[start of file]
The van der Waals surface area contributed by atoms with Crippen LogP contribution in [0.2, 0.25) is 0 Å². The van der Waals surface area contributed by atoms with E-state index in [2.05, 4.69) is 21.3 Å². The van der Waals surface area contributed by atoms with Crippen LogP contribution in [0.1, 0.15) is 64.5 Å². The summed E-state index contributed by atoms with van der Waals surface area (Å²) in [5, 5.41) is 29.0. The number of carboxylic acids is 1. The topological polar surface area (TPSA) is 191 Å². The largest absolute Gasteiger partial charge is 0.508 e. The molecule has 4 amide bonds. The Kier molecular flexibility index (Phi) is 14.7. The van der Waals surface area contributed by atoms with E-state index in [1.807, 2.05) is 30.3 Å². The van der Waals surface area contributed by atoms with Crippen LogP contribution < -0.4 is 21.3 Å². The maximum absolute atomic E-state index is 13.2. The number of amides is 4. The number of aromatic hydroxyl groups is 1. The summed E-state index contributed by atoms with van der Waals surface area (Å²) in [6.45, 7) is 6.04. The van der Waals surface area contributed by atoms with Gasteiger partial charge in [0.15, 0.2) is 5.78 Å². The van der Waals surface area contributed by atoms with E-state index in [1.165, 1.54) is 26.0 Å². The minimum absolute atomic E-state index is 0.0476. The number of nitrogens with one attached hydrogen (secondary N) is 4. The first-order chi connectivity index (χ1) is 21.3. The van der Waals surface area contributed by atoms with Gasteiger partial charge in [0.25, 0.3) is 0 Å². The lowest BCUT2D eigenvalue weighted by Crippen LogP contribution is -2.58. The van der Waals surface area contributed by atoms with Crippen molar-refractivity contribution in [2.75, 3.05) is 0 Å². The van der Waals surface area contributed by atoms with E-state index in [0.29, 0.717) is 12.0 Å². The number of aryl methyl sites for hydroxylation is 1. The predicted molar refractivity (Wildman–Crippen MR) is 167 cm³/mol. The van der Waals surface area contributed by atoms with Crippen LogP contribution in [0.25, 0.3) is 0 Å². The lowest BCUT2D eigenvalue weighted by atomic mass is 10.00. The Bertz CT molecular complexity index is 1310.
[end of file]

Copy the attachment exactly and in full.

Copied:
The van der Waals surface area contributed by atoms with Crippen LogP contribution in [0.2, 0.25) is 0 Å². The van der Waals surface area contributed by atoms with E-state index in [2.05, 4.69) is 21.3 Å². The van der Waals surface area contributed by atoms with Crippen LogP contribution in [0.1, 0.15) is 64.5 Å². The summed E-state index contributed by atoms with van der Waals surface area (Å²) in [5, 5.41) is 29.0. The number of carboxylic acids is 1. The topological polar surface area (TPSA) is 191 Å². The largest absolute Gasteiger partial charge is 0.508 e. The molecule has 4 amide bonds. The Kier molecular flexibility index (Phi) is 14.7. The van der Waals surface area contributed by atoms with E-state index in [1.807, 2.05) is 30.3 Å². The van der Waals surface area contributed by atoms with Crippen LogP contribution < -0.4 is 21.3 Å². The maximum absolute atomic E-state index is 13.2. The number of amides is 4. The number of aromatic hydroxyl groups is 1. The summed E-state index contributed by atoms with van der Waals surface area (Å²) in [6.45, 7) is 6.04. The van der Waals surface area contributed by atoms with Gasteiger partial charge in [0.15, 0.2) is 5.78 Å². The van der Waals surface area contributed by atoms with E-state index in [1.165, 1.54) is 26.0 Å². The minimum absolute atomic E-state index is 0.0476. The number of nitrogens with one attached hydrogen (secondary N) is 4. The first-order chi connectivity index (χ1) is 21.3. The van der Waals surface area contributed by atoms with Gasteiger partial charge in [0.25, 0.3) is 0 Å². The lowest BCUT2D eigenvalue weighted by Crippen LogP contribution is -2.58. The van der Waals surface area contributed by atoms with Crippen molar-refractivity contribution in [2.75, 3.05) is 0 Å². The van der Waals surface area contributed by atoms with E-state index in [0.29, 0.717) is 12.0 Å². The number of aryl methyl sites for hydroxylation is 1. The predicted molar refractivity (Wildman–Crippen MR) is 167 cm³/mol. The van der Waals surface area contributed by atoms with Crippen LogP contribution in [0.25, 0.3) is 0 Å². The lowest BCUT2D eigenvalue weighted by atomic mass is 10.00. The Bertz CT molecular complexity index is 1310.